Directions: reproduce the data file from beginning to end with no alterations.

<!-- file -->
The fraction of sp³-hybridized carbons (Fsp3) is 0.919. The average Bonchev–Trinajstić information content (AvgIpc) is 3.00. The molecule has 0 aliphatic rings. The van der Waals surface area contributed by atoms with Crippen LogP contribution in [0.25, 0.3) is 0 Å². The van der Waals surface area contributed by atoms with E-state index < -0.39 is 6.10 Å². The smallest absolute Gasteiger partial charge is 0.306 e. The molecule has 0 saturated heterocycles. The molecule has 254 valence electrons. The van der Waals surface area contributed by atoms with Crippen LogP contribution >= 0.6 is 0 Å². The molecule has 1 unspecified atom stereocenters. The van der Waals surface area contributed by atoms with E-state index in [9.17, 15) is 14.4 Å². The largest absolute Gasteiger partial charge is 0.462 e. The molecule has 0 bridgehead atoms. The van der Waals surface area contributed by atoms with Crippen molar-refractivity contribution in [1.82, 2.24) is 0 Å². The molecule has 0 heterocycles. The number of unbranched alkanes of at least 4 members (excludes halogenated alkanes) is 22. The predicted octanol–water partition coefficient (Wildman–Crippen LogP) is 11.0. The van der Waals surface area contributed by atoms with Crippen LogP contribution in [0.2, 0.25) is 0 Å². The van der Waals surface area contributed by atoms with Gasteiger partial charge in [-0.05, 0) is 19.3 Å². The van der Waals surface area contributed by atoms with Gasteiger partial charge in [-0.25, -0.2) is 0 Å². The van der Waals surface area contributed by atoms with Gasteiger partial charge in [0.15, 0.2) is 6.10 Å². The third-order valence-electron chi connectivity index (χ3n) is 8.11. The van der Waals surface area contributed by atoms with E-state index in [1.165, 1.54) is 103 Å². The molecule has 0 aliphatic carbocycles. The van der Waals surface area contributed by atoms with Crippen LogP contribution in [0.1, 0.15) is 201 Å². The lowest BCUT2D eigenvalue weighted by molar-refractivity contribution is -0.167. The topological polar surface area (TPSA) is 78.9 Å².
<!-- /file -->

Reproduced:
The fraction of sp³-hybridized carbons (Fsp3) is 0.919. The average Bonchev–Trinajstić information content (AvgIpc) is 3.00. The molecule has 0 aliphatic rings. The van der Waals surface area contributed by atoms with Crippen LogP contribution in [0.25, 0.3) is 0 Å². The van der Waals surface area contributed by atoms with E-state index < -0.39 is 6.10 Å². The smallest absolute Gasteiger partial charge is 0.306 e. The molecule has 0 saturated heterocycles. The molecule has 254 valence electrons. The van der Waals surface area contributed by atoms with Crippen LogP contribution >= 0.6 is 0 Å². The molecule has 1 unspecified atom stereocenters. The van der Waals surface area contributed by atoms with E-state index in [9.17, 15) is 14.4 Å². The largest absolute Gasteiger partial charge is 0.462 e. The molecule has 0 bridgehead atoms. The van der Waals surface area contributed by atoms with Crippen molar-refractivity contribution in [1.82, 2.24) is 0 Å². The molecule has 0 heterocycles. The number of unbranched alkanes of at least 4 members (excludes halogenated alkanes) is 22. The predicted octanol–water partition coefficient (Wildman–Crippen LogP) is 11.0. The van der Waals surface area contributed by atoms with Crippen LogP contribution in [0.2, 0.25) is 0 Å². The van der Waals surface area contributed by atoms with Gasteiger partial charge in [-0.05, 0) is 19.3 Å². The van der Waals surface area contributed by atoms with Gasteiger partial charge in [-0.25, -0.2) is 0 Å². The van der Waals surface area contributed by atoms with Gasteiger partial charge in [0.15, 0.2) is 6.10 Å². The third-order valence-electron chi connectivity index (χ3n) is 8.11. The van der Waals surface area contributed by atoms with E-state index in [1.165, 1.54) is 103 Å². The molecule has 0 aliphatic carbocycles. The van der Waals surface area contributed by atoms with Crippen LogP contribution in [0.1, 0.15) is 201 Å². The lowest BCUT2D eigenvalue weighted by molar-refractivity contribution is -0.167. The topological polar surface area (TPSA) is 78.9 Å².